The human body is beautiful, complex…and weird. I predicted that age and stress would bring changes to my muscles and mind, but I never expected them to drastically alter my gut. By 28, my digestive health was a mess, and I had been diagnosed with IBS. I attributed all of my stomach problems to anxiety and OCD, and since I didn’t know how to control the worry, I had all but given up on trying to fix the pain. Thankfully, an appointment with a new primary care practitioner brought light to the subject. She introduced me to the gut-brain connection and the term FODMAP, two concepts that have made an incredible difference in my life.
The gut holds millions of neurons. Some even refer to the enteric nervous system as the body’s second brain. So, while anxiety can worsen IBS symptoms, my doctor explained that it could also work the other way around. Basically, the gut-brain connection can flow in either direction. Gastrointestinal problems send signals to the central nervous system, triggering worry and mood changes. Stomach problems can therefore result in anxiety. To my surprise, my physician felt that if I could learn to manage my digestive issues better, I could improve my overall mental health.
To do this, my doctor suggested I start by implementing a diet low in FODMAPs. (If you’ve never heard of the acronym, don’t worry. You’re in good company!) FODMAP stands for fermentable oligosaccharides, disaccharides, monosaccharides, and polyols-a chain of carbohydrates the body does not naturally digest well. These sugars can upset the digestive system, disrupting the gut-brain connection.
Like most elimination diets, a low FODMAP diet starts by taking away all irritants. Once all possible trigger foods have been removed, they are added back in, one by one. If the body does not tolerate the food, it may be something a person chooses to eliminate for good.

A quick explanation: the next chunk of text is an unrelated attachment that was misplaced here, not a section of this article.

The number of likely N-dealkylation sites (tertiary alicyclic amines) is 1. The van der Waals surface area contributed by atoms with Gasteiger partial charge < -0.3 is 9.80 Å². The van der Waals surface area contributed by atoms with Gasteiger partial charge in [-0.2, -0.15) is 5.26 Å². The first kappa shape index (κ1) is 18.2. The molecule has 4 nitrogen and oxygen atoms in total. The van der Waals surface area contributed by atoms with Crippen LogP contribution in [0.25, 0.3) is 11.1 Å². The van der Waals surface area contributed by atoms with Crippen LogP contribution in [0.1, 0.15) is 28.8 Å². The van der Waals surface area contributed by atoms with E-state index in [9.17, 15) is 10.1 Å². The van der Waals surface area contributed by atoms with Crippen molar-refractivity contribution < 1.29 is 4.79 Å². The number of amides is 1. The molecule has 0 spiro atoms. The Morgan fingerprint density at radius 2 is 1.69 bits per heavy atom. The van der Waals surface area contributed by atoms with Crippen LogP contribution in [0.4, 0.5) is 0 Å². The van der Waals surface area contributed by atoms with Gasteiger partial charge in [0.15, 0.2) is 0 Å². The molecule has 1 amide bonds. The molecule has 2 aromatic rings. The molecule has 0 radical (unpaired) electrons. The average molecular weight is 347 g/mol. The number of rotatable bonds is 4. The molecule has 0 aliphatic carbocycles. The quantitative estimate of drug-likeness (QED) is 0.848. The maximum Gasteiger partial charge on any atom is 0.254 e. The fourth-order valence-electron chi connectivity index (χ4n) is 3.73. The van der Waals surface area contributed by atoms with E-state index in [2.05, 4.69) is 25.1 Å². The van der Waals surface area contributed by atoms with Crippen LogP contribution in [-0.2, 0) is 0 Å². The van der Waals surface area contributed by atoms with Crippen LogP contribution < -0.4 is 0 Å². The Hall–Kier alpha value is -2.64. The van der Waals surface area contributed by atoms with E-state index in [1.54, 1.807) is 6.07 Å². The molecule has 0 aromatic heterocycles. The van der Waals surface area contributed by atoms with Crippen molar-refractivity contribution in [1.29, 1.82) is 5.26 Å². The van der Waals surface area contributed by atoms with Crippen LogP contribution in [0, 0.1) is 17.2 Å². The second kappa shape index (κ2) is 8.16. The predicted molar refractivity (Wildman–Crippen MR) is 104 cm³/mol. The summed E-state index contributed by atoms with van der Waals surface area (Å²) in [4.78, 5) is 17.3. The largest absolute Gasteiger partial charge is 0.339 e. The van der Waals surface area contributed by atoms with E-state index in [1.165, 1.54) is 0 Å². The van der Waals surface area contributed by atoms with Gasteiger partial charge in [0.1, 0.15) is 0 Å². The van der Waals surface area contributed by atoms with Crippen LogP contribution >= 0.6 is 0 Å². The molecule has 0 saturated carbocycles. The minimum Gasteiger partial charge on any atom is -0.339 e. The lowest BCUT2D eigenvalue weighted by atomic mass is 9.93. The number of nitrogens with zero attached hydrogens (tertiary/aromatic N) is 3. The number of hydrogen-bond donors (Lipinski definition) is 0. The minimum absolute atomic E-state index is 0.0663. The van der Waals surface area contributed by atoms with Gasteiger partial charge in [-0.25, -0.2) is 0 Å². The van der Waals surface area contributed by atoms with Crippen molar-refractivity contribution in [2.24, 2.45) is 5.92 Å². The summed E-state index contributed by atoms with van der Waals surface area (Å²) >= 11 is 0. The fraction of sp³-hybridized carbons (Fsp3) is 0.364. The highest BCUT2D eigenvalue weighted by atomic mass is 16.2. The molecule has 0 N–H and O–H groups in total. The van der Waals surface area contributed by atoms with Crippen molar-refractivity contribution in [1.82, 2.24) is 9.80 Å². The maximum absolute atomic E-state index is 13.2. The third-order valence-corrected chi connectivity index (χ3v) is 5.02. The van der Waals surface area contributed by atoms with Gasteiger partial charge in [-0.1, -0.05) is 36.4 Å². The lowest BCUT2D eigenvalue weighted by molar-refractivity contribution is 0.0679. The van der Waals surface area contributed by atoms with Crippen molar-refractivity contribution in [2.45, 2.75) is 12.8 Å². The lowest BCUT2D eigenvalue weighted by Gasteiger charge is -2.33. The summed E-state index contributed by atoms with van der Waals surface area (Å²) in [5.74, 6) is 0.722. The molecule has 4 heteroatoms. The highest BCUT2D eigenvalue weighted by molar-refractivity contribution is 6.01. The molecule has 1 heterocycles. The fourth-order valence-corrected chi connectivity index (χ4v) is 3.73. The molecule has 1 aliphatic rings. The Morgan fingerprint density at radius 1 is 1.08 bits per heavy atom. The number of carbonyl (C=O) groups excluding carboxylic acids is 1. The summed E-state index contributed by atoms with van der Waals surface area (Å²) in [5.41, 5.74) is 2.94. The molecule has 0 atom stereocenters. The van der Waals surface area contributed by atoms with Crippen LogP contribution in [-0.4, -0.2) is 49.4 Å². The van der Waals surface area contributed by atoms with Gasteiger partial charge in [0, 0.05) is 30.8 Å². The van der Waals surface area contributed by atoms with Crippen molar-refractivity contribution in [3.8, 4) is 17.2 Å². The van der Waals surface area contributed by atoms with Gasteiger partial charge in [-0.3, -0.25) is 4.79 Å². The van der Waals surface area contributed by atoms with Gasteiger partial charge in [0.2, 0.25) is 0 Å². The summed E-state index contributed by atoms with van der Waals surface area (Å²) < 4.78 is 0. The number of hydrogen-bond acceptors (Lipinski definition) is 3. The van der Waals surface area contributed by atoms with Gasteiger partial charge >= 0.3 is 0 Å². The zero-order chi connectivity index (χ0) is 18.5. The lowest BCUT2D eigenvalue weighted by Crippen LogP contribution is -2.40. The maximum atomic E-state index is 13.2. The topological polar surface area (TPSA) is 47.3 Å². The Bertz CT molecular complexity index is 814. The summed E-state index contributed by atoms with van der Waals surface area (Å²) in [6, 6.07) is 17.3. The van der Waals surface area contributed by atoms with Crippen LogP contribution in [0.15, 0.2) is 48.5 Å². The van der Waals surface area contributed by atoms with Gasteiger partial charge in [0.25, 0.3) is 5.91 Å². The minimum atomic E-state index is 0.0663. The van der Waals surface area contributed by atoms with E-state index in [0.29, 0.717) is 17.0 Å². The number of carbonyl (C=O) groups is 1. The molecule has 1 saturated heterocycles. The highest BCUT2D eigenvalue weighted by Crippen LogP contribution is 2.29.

High levels of FODMAPs can be found in many everyday, healthy foods, such as garlic, onion, legumes, apples, wheat, and lactose products. Removing them or lowering their intake can therefore be difficult. (Take garlic and onion, for instance; these seasonings can be found in powdered form in almost any sauce, dressing, and broth.) Thankfully, many helpful resources categorize foods by their FODMAP levels. The Monash University app is my personal favorite.
I have been following a tailored low FODMAP diet for almost two years. While it took a bit of time, I feel like I finally understand which foods work for me and which cause digestive distress. The change in diet has improved my IBS symptoms exponentially, but the lowered levels of anxiety bring the most relief. When I fuel my body with foods that work with, instead of against my gut, my thoughts are stable. I rationalize easier and worry less.
I never expected a change in diet to play a key factor in improving my mental health. Understanding and appreciating the gut-brain connection has helped transform my quality of life.